In case you missed it from Friday, ESPN.com's Jayson Stark provided an interesting look at the views of 23 MLB executives on the still-concluding off-season. Intervening events already have impacted some of the conclusions (and will continue to do so), but the piece is chock full of interesting observations nonetheless. Among them: whether or not the money was all wisely spent, the voters say that the Yankees are the most improved team in the American League. A comparatively quiet off-season from the National League left the Nationals as the most improved club on that side (largely on the back of the Doug Fister trade), with the Padres a somewhat surprising choice for the second slot. As for least improved, the Orioles and Blue Jays top the list on the AL side, though Baltimore has already made an off-season altering move and Toronto still could. (The Tigers came in third.) The Reds and Pirates pulled up the rear among National League teams. After the Fister deal (an "all-time heist," as Stark summed up the collective viewpoint), voters liked the Rays' trade for Ryan Hanigan and the Athletics' acquisition of Jim Johnson.
Here are notes on some other free agent situations around the game …
- Last we checked in with lefty Barry Zito, it was to learn that his option was being declined by the Giants. The reason, reports Jon Heyman of CBSSports.com, is that Zito has apparently not done anything to pursue a contract. Though he is not necessarily hanging up his spikes for good, says Heyman, the 36-year-old will seemingly not pitch in 2014.
- Southpaw Oliver Perez is considering offers from four clubs, tweets Nick Cafardo of the Boston Globe. A decision is expected in short order.
- Swingman Chad Gaudin tweeted today that he is in line for surgery and expects to be at 100% in three months. Gaudin, was recently released by the Phillies when he failed his physical, did not disclose details of his malady.
- Outfielder Tyler Colvin could still end up with the Orioles, tweets Troy Renck of the Denver Post. Baltimore somewhat infamously blew up its contract with the 28-year-old after he failed his physical.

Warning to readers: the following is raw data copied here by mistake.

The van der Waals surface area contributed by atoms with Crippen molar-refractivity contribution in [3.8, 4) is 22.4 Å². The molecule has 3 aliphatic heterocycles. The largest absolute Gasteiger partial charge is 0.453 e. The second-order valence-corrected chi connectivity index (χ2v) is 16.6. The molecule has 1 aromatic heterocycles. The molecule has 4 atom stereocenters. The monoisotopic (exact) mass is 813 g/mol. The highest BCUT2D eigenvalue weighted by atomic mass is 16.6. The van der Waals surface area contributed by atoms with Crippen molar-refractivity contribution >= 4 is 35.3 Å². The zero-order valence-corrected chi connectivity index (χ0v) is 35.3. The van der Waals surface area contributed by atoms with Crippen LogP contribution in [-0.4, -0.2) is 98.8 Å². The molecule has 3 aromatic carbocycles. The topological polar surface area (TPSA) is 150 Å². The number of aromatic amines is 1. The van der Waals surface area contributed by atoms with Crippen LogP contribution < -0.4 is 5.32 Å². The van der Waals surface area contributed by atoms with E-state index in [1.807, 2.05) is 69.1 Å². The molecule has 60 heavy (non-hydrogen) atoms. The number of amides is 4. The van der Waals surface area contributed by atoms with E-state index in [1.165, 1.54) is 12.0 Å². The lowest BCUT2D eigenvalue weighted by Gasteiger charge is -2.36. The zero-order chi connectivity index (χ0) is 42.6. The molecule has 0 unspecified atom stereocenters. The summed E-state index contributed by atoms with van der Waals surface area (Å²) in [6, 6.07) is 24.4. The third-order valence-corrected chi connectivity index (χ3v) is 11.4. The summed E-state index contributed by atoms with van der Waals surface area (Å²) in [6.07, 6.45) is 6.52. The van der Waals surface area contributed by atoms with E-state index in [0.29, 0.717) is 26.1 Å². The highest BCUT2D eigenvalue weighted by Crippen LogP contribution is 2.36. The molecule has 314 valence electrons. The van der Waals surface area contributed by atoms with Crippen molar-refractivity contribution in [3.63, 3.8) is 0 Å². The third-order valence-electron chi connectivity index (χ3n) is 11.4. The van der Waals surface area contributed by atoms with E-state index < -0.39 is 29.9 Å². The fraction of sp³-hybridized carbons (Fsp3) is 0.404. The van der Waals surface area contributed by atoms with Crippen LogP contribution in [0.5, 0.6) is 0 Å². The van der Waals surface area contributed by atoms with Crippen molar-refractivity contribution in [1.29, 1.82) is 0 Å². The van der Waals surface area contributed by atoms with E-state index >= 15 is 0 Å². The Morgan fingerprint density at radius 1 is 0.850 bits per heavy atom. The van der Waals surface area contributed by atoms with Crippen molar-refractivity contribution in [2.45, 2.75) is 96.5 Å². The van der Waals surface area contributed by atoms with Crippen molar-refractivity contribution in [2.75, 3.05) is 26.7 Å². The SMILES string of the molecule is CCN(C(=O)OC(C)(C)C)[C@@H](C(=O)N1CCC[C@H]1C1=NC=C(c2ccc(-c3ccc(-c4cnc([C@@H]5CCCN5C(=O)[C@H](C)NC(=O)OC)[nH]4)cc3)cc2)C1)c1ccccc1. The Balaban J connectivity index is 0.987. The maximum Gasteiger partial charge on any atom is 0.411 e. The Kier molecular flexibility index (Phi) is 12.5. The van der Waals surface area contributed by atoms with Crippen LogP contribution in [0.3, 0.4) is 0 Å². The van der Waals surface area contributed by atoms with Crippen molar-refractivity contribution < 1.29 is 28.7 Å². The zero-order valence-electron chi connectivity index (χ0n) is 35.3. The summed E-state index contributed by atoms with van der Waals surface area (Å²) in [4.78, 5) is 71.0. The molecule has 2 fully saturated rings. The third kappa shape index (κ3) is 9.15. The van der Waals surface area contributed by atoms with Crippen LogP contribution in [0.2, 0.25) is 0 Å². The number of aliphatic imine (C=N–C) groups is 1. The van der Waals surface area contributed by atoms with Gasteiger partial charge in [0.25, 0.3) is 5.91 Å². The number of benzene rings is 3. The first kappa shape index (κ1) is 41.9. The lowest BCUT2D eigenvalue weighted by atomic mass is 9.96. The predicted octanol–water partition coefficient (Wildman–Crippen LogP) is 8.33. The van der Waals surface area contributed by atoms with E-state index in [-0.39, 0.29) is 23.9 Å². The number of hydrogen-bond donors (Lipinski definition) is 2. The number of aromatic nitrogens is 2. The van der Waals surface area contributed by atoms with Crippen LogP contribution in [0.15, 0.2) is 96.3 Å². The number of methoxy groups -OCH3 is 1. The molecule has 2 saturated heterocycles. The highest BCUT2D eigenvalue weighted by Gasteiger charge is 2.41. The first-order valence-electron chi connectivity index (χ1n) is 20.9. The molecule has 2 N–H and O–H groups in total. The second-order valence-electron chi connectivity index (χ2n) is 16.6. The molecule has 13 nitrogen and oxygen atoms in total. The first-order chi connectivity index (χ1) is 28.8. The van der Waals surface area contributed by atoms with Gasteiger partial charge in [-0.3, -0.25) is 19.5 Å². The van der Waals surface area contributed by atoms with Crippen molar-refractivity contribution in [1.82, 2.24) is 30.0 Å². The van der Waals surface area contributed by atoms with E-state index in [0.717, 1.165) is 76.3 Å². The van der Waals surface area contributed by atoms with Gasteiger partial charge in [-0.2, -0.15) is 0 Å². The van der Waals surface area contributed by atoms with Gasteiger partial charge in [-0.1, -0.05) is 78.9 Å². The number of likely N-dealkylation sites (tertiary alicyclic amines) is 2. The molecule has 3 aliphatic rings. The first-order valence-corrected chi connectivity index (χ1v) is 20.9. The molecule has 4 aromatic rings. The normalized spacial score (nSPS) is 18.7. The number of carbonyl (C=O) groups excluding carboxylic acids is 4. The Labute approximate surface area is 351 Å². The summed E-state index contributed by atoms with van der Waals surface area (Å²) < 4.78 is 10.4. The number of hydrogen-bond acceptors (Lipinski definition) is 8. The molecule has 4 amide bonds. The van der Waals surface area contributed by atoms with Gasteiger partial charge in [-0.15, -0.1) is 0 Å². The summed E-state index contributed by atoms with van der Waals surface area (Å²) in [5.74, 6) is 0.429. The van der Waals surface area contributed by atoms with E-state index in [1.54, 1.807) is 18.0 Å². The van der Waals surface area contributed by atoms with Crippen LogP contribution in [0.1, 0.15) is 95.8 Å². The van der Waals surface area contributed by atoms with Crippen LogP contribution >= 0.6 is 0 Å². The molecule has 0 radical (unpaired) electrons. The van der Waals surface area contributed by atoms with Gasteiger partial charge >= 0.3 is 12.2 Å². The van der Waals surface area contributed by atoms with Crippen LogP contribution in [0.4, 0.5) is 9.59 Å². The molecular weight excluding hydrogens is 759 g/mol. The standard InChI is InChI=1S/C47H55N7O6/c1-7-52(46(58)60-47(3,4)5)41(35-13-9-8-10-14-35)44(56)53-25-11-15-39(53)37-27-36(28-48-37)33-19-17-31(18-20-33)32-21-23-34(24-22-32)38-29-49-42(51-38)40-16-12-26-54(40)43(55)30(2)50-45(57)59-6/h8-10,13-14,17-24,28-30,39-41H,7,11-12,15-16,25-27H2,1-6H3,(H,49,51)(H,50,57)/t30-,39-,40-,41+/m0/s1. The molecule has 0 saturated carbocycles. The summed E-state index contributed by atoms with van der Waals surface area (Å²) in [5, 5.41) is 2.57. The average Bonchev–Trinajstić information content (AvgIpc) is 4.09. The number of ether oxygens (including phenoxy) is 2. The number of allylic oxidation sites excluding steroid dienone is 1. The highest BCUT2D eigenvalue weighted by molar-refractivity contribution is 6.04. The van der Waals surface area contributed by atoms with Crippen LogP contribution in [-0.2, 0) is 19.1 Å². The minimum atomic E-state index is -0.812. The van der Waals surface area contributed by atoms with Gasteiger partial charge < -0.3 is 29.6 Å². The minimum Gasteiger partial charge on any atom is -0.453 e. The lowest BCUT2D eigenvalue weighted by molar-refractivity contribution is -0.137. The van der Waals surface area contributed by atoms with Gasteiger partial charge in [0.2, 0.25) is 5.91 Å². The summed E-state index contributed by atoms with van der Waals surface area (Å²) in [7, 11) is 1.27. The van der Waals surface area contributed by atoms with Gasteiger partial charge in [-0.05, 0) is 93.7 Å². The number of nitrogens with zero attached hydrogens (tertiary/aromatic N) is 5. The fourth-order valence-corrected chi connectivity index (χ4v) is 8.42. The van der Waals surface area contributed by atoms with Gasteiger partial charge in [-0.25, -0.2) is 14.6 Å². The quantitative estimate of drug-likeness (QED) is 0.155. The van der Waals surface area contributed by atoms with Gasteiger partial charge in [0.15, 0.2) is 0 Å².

- A.J. Burnett was mistaken when he said that the Orioles did not express much interest in him, reports Ken Rosenthal of FOX Sports (via Twitter). In fact, says Rosenthal, Baltimore made multiple offers but Burnett wanted to pitch in the National League.
Despite their "file and trial" stance with respect to the arbitration process, the Braves made clear today that the club did not extend its refusal to negotiate after exchanging figures to multi-year talks. After inking a two-year pact with Jason Heyward that did not extend club control, Atlanta promptly locked up Freddie Freeman to a long-term deal. The Heyward deal, in particular, reveals another benefit of the file-and-trial approach, writes Eno Sarris of Fangraphs. By holding out on seemingly inconsequential portion of Heyward's salary, Atlanta obtained sufficient leverage to add another year (and attendant cost-certainty) to Heyward's contract. Here's more on the Braves' interesting arbitration season and the rest of the NL East:
- Of course, Heyward's deal also provides security for the oft-DL'ed 24-year-old, though with his talent it is somewhat difficult to imagine any scenario where he would not have been tendered a contract next year. Joel Sherman of the New York Post reports (Twitter links) that Heyward's representatives at Excel Sports Management approached the front office about a multi-year deal after exchanging figures. Though his spate of injuries (and correspondingly limited statistical production) hindered discussions, says Sherman, the gap was spanned and agreement reached on the value of Heyward's remaining arb-eligible years.
- In spite of the deals with Heyward and Freeman, Atlanta remains all but certain to face a hearing with closer Craig Kimbrel, reports Jeff Passon of Yahoo Sports (via Twitter). With a substantial gap between Kimbrel's $9MM figure and the club's $6.55MM counter in Kimbrel's first year of arbitration eligibility, the outcome of that hearing (scheduled for February 17th) could go a long way toward determining the outstanding closer's future salary — and, potentially, even what uniform he will wear for the long haul.